He attended Starfleet Academy with fellow Starfleet officer William T. Riker. Riker remembered him as a very confident man, almost to the point of arrogance; he managed to get away with this trait because he had a tendency to be mostly right. When he took his final test in Advanced Navigation at the Academy, there were three options available; Rice ignored them, and came up with his own solution.
As a result, he was awarded the highest score for the test, which was still in use at the Academy, albeit now with four available solutions. Based on this profile, Counselor Deanna Troi reasoned that such a man would have a tendency to fight a battle, as opposed to retreat from one.
In 2364, Riker, now a Commander on the USS Hood, turned down a captaincy of the USS Drake in favor of continuing as a First officer with the USS Enterprise-D. Captain Rice served as commanding officer of the Drake instead. (TNG: "The Arsenal of Freedom")
Rice was on Deneb IV with Commander Riker prior to Riker's assignment to the Enterprise-D. In the anti-time past created by Q, Rice was seen during Jean-Luc Picard's communique with Riker, informing his future first officer the delay in the Enterprise's arrival to Deneb. (TNG: "All Good Things...")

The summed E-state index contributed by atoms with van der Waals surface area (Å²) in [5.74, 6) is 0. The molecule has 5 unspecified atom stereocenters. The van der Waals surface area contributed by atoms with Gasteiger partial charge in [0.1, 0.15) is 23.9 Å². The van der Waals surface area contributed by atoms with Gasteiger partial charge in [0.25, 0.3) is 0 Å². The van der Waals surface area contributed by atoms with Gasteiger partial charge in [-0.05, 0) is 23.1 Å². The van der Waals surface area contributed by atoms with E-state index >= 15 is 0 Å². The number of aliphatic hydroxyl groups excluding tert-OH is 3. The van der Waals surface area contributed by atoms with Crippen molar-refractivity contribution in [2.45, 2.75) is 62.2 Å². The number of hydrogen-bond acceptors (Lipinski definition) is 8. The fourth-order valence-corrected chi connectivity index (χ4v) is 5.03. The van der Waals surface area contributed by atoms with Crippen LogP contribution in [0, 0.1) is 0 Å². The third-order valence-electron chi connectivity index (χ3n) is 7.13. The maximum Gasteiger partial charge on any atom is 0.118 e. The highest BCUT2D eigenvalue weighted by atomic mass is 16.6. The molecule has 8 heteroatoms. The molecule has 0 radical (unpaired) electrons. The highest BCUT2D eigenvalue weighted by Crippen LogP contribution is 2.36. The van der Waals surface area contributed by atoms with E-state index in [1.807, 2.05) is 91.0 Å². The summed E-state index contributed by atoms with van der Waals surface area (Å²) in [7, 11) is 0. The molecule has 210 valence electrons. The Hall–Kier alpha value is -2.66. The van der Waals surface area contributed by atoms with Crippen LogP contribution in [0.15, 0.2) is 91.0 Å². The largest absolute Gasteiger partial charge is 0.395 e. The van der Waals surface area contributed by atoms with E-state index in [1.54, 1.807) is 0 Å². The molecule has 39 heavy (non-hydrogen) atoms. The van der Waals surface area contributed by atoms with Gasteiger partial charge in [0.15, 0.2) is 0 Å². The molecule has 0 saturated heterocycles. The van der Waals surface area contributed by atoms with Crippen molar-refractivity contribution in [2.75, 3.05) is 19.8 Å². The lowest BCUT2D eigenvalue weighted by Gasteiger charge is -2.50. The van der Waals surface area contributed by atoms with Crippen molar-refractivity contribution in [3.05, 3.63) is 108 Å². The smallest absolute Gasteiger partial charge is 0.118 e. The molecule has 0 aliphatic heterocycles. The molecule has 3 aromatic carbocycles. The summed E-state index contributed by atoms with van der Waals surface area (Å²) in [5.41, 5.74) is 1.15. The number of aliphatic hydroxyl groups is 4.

Later in 2364, the Drake was assigned to Minos to discover why the planet had suddenly become unpopulated. The Drake was apparently destroyed by one of the weapons constructed by the people of that planet, a weapon which almost destroyed the Enterprise-D a short time later.
The same Echo Papa system that destroyed the Drake and killed Rice, would later create a holographic version of Rice as a ruse to attempt to extract information from Commander Riker. (TNG: "The Arsenal of Freedom")
Paul Rice was played by actor Marco Rodriguez.
Paul Rice also has a card in the Alternate Universe series of the Star Trek Customizable Card Game, which also contains an "easter egg" showing the words "daed si luap" ("Paul is dead" backwards) - a reference to the urban legend that Paul McCartney died in a car accident in 1966, and while The Beatles covered up his death and found a lookalike-soundalike replacement, numerous songs played backwards (as well as regular lyrics and images of the group) contained various clues revealing the truth.